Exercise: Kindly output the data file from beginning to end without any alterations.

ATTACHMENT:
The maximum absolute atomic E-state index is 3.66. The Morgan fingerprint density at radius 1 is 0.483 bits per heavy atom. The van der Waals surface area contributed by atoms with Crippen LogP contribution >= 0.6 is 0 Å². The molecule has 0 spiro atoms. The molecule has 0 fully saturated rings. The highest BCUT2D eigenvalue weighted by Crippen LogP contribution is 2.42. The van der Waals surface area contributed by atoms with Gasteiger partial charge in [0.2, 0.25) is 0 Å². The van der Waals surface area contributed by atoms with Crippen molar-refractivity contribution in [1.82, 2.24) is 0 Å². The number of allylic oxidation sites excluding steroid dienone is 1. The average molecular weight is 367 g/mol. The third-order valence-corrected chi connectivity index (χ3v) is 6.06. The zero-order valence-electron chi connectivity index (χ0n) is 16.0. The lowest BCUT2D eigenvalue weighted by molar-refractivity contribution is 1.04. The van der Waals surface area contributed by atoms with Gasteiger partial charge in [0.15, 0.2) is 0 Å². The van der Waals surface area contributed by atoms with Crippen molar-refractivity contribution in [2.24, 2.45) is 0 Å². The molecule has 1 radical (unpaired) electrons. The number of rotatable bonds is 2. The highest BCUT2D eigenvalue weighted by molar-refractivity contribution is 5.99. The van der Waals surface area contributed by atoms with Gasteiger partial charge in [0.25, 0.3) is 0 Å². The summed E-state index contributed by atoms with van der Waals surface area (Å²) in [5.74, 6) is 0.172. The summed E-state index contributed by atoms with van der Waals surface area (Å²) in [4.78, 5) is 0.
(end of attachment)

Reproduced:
The maximum absolute atomic E-state index is 3.66. The Morgan fingerprint density at radius 1 is 0.483 bits per heavy atom. The van der Waals surface area contributed by atoms with Crippen LogP contribution >= 0.6 is 0 Å². The molecule has 0 spiro atoms. The molecule has 0 fully saturated rings. The highest BCUT2D eigenvalue weighted by Crippen LogP contribution is 2.42. The van der Waals surface area contributed by atoms with Gasteiger partial charge in [0.2, 0.25) is 0 Å². The van der Waals surface area contributed by atoms with Crippen molar-refractivity contribution in [1.82, 2.24) is 0 Å². The number of allylic oxidation sites excluding steroid dienone is 1. The average molecular weight is 367 g/mol. The third-order valence-corrected chi connectivity index (χ3v) is 6.06. The zero-order valence-electron chi connectivity index (χ0n) is 16.0. The lowest BCUT2D eigenvalue weighted by molar-refractivity contribution is 1.04. The van der Waals surface area contributed by atoms with Gasteiger partial charge in [0.15, 0.2) is 0 Å². The van der Waals surface area contributed by atoms with Crippen molar-refractivity contribution in [2.24, 2.45) is 0 Å². The molecule has 1 radical (unpaired) electrons. The number of rotatable bonds is 2. The highest BCUT2D eigenvalue weighted by molar-refractivity contribution is 5.99. The van der Waals surface area contributed by atoms with Gasteiger partial charge in [0.25, 0.3) is 0 Å². The summed E-state index contributed by atoms with van der Waals surface area (Å²) in [5.74, 6) is 0.172. The summed E-state index contributed by atoms with van der Waals surface area (Å²) in [4.78, 5) is 0.